If we could listen to lichen, what would it say?
As I walk through the tundra beneath Saana, I am struck by the beauty and complexity of the communities of lichen beneath my feet. In many ways, it strikes me as a natural notation which we are now unable to read. It has structure, community, networks and it changes, both temporally and from location to location. For decades, scientists have used lichen as an environmental indicator - a ‘sensor’ for pollution, warming and cooling that doesn’t use batteries. With this in mind, I have set out to explore this hidden world of biological information through music.
I have been staying in Keikula for nearly a week now, constantly in awe of the vast and ever-changing environment. During my stay I am forming an open dataset of lichen that I will subsequently use to generate musical notation. In doing so, my work will serve two purposes.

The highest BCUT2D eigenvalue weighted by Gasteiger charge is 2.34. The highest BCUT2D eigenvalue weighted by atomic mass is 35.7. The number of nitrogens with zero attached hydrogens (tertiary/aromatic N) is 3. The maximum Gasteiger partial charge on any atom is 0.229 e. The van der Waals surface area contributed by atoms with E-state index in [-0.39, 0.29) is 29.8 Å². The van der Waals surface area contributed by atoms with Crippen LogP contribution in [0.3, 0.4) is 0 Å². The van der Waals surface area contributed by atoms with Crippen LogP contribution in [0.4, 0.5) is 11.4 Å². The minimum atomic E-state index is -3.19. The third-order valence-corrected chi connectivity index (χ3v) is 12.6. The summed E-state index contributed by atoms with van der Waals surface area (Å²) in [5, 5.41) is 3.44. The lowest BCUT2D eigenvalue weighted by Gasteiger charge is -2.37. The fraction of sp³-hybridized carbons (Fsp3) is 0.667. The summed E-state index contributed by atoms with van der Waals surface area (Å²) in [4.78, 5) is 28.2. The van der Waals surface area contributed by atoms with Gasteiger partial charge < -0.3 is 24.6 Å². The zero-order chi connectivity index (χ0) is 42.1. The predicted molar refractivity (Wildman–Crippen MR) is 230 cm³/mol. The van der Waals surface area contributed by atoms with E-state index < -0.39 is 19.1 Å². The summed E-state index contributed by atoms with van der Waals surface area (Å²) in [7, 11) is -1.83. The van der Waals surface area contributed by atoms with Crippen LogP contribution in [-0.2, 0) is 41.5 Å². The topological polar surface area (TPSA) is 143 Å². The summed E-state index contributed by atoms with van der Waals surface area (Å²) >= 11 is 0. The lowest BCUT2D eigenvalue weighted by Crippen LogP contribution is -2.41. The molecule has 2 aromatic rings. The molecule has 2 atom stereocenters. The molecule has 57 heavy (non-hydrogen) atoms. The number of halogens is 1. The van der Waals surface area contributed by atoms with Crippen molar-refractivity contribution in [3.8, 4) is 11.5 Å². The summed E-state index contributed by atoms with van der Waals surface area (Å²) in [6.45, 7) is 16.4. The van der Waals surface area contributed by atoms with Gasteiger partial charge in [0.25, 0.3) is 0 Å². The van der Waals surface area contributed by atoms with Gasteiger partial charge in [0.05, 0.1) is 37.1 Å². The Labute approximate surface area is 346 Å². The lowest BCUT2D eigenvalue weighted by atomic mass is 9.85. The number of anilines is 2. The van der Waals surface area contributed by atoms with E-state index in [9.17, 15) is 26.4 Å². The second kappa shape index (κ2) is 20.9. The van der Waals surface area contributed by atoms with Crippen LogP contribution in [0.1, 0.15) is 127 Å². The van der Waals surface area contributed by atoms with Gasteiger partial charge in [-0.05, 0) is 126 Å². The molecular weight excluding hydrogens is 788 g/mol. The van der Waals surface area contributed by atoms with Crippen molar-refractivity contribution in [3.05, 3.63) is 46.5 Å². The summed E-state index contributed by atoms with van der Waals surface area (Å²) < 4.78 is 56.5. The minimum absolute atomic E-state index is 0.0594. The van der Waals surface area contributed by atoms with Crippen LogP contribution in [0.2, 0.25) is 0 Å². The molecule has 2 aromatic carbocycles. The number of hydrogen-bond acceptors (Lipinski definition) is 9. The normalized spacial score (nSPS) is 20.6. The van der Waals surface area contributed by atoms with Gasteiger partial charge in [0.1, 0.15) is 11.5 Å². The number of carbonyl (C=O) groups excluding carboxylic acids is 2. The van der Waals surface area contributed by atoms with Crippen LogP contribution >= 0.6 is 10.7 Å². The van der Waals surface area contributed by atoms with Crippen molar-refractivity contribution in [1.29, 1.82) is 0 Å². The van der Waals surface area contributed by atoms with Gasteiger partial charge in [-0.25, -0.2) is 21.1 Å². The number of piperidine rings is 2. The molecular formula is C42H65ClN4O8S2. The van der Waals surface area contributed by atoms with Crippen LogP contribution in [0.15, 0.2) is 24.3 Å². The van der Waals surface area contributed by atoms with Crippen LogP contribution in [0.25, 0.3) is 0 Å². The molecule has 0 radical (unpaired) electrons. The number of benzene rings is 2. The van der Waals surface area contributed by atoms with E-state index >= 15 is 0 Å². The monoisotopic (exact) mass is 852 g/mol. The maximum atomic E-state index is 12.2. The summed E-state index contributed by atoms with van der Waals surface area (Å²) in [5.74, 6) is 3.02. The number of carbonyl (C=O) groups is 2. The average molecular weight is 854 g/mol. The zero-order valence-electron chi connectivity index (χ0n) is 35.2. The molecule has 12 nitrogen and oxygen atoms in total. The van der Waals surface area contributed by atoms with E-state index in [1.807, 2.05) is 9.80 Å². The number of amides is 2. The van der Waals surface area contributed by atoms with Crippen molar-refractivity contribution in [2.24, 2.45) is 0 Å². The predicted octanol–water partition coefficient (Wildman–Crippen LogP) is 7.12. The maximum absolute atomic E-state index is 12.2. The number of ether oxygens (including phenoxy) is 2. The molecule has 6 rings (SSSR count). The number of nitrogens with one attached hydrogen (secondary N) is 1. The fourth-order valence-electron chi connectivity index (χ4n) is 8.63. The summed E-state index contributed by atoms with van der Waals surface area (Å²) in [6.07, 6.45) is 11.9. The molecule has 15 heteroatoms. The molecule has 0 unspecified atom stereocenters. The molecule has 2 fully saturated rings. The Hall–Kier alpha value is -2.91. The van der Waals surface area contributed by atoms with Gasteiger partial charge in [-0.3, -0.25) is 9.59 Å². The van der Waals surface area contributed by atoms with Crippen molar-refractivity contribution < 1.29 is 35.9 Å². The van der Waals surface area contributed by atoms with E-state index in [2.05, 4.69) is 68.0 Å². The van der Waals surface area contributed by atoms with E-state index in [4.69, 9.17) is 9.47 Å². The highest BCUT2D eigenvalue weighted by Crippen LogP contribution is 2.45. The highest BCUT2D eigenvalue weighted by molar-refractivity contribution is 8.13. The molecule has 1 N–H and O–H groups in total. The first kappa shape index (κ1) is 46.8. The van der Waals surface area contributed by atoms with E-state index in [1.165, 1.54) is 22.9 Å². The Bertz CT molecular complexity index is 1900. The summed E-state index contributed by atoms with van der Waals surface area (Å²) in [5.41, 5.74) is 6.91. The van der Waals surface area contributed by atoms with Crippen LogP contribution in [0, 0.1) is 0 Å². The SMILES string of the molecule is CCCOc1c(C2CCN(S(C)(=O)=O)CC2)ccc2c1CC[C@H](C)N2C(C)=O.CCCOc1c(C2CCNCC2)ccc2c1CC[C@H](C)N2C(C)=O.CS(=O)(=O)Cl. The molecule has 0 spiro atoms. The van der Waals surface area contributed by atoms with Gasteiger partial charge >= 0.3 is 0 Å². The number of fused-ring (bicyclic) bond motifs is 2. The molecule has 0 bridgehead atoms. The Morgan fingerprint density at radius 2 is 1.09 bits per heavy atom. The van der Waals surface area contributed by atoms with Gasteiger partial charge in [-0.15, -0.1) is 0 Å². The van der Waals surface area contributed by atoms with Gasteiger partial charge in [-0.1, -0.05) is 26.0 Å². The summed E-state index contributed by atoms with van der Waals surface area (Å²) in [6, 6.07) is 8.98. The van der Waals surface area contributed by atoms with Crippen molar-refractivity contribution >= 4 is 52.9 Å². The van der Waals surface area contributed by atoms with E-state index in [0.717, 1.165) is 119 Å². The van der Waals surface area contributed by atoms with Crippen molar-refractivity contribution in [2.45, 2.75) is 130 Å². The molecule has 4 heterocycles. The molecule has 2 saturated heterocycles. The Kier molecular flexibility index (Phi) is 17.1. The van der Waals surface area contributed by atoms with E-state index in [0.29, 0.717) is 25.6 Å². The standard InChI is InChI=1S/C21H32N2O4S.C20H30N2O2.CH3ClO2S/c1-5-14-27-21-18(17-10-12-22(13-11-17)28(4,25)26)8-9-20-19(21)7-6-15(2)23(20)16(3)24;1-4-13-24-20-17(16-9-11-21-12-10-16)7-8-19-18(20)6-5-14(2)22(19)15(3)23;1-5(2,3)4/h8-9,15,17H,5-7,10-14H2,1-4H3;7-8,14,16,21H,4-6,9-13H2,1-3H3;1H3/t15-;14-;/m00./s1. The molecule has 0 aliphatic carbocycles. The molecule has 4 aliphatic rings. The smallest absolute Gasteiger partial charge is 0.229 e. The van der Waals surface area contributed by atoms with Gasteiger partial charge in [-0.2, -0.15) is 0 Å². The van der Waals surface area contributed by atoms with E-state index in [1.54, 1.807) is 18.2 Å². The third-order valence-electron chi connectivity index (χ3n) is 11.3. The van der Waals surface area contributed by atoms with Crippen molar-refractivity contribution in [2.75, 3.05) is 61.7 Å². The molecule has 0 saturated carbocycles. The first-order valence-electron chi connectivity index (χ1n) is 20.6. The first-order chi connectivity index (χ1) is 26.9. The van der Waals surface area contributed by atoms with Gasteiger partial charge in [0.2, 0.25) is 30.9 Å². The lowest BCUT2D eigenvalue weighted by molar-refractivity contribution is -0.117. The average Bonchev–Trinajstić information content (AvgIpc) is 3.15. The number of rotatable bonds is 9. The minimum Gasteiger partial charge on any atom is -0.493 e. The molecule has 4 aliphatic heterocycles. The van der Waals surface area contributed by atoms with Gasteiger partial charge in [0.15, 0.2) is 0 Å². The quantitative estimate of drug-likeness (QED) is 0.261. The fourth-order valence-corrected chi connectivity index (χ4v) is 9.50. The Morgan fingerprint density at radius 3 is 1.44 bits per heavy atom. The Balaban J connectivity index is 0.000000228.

Firstly, I hope to build a greater understanding surrounding lichen and its hidden networks and patterns through musical comparison. My source material will form the basis of notation that players will perform, perhaps revealing audible patterns, phenomenon and changes in Kilpisjarvi that have remained unseen.
Secondly, and perhaps more importantly, I hope to focus on how my methodologies can produce free and open source materials for other artists. My work with lichens and musical notation will form an interpretation of the data I have collected over my residency, but it will be simply one interpretation. The gigabytes of location data, images, sound, photospheres and measurements I have taken will be made available to anyone that wishes to use it. In this way, I hope to build a more sustainable artistic practice, where others may also provide their interpretation of what flora can tell us about this wonderful environment.
More to come.